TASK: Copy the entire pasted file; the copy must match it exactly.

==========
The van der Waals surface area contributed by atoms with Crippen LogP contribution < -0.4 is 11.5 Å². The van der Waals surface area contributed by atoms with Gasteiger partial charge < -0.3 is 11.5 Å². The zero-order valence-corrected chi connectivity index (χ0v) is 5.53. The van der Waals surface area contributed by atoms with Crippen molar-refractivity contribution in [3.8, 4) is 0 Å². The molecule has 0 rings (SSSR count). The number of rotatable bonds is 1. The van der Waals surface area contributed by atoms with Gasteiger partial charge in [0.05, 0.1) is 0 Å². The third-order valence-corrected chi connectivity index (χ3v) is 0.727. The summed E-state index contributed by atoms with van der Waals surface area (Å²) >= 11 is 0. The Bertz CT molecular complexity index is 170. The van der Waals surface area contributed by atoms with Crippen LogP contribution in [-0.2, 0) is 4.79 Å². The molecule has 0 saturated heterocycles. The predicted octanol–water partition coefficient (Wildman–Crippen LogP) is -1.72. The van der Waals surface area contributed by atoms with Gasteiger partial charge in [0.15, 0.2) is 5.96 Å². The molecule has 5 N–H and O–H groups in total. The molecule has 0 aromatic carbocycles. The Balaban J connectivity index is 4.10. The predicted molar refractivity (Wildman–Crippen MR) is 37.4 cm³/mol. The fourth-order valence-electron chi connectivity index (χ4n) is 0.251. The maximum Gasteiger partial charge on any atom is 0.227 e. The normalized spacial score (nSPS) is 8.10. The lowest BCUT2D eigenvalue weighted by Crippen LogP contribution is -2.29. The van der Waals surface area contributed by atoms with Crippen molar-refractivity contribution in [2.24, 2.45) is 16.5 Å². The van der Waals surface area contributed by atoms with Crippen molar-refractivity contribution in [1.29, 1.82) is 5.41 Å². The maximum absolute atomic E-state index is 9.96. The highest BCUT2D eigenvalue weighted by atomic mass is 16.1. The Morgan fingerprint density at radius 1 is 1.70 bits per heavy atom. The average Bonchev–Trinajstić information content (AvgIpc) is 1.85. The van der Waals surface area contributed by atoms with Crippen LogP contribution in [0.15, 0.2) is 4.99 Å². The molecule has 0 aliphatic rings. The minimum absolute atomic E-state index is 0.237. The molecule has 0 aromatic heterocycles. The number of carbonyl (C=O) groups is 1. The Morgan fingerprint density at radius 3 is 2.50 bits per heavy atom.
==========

The van der Waals surface area contributed by atoms with Crippen LogP contribution < -0.4 is 11.5 Å². The van der Waals surface area contributed by atoms with Gasteiger partial charge < -0.3 is 11.5 Å². The zero-order valence-corrected chi connectivity index (χ0v) is 5.53. The van der Waals surface area contributed by atoms with Crippen molar-refractivity contribution in [3.8, 4) is 0 Å². The molecule has 0 rings (SSSR count). The number of rotatable bonds is 1. The van der Waals surface area contributed by atoms with Gasteiger partial charge in [0.05, 0.1) is 0 Å². The third-order valence-corrected chi connectivity index (χ3v) is 0.727. The summed E-state index contributed by atoms with van der Waals surface area (Å²) >= 11 is 0. The Bertz CT molecular complexity index is 170. The van der Waals surface area contributed by atoms with Crippen LogP contribution in [-0.2, 0) is 4.79 Å². The molecule has 0 saturated heterocycles. The predicted octanol–water partition coefficient (Wildman–Crippen LogP) is -1.72. The van der Waals surface area contributed by atoms with Gasteiger partial charge in [0.15, 0.2) is 5.96 Å². The molecule has 5 N–H and O–H groups in total. The molecule has 0 aromatic carbocycles. The Balaban J connectivity index is 4.10. The predicted molar refractivity (Wildman–Crippen MR) is 37.4 cm³/mol. The fourth-order valence-electron chi connectivity index (χ4n) is 0.251. The maximum Gasteiger partial charge on any atom is 0.227 e. The normalized spacial score (nSPS) is 8.10. The lowest BCUT2D eigenvalue weighted by Crippen LogP contribution is -2.29. The van der Waals surface area contributed by atoms with Crippen molar-refractivity contribution in [2.24, 2.45) is 16.5 Å². The van der Waals surface area contributed by atoms with Crippen molar-refractivity contribution in [1.29, 1.82) is 5.41 Å². The maximum absolute atomic E-state index is 9.96. The highest BCUT2D eigenvalue weighted by atomic mass is 16.1. The Morgan fingerprint density at radius 1 is 1.70 bits per heavy atom. The average Bonchev–Trinajstić information content (AvgIpc) is 1.85. The van der Waals surface area contributed by atoms with Crippen LogP contribution in [0.15, 0.2) is 4.99 Å². The molecule has 0 aliphatic rings. The minimum absolute atomic E-state index is 0.237. The molecule has 0 aromatic heterocycles. The number of carbonyl (C=O) groups is 1. The Morgan fingerprint density at radius 3 is 2.50 bits per heavy atom.